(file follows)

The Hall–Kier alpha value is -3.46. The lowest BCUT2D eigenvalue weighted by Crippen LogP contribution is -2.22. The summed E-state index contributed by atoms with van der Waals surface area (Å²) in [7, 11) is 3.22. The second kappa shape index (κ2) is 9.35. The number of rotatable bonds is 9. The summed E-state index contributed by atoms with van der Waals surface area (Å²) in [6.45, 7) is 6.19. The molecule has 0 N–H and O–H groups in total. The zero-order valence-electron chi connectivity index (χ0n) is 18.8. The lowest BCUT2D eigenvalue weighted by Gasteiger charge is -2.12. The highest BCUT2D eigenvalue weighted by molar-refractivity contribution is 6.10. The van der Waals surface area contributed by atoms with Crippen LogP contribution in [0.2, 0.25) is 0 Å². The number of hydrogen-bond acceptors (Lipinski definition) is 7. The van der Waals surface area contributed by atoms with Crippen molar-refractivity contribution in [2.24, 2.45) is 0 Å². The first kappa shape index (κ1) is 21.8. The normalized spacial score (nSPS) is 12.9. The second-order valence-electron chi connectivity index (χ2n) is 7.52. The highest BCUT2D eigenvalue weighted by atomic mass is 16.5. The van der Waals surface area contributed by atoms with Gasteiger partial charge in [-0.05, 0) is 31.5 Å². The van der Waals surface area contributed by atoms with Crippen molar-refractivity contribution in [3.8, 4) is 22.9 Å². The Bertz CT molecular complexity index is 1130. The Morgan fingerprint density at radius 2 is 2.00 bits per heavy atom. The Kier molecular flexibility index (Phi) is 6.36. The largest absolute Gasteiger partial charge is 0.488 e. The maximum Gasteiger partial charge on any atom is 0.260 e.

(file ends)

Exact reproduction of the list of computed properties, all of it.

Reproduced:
The Hall–Kier alpha value is -3.46. The lowest BCUT2D eigenvalue weighted by Crippen LogP contribution is -2.22. The summed E-state index contributed by atoms with van der Waals surface area (Å²) in [7, 11) is 3.22. The second kappa shape index (κ2) is 9.35. The number of rotatable bonds is 9. The summed E-state index contributed by atoms with van der Waals surface area (Å²) in [6.45, 7) is 6.19. The molecule has 0 N–H and O–H groups in total. The zero-order valence-electron chi connectivity index (χ0n) is 18.8. The lowest BCUT2D eigenvalue weighted by Gasteiger charge is -2.12. The highest BCUT2D eigenvalue weighted by molar-refractivity contribution is 6.10. The van der Waals surface area contributed by atoms with Crippen LogP contribution in [0.2, 0.25) is 0 Å². The number of hydrogen-bond acceptors (Lipinski definition) is 7. The van der Waals surface area contributed by atoms with Crippen molar-refractivity contribution in [2.24, 2.45) is 0 Å². The first kappa shape index (κ1) is 21.8. The normalized spacial score (nSPS) is 12.9. The second-order valence-electron chi connectivity index (χ2n) is 7.52. The highest BCUT2D eigenvalue weighted by atomic mass is 16.5. The van der Waals surface area contributed by atoms with Gasteiger partial charge in [-0.05, 0) is 31.5 Å². The van der Waals surface area contributed by atoms with Crippen molar-refractivity contribution in [3.8, 4) is 22.9 Å². The Bertz CT molecular complexity index is 1130. The Morgan fingerprint density at radius 2 is 2.00 bits per heavy atom. The Kier molecular flexibility index (Phi) is 6.36. The largest absolute Gasteiger partial charge is 0.488 e. The maximum Gasteiger partial charge on any atom is 0.260 e.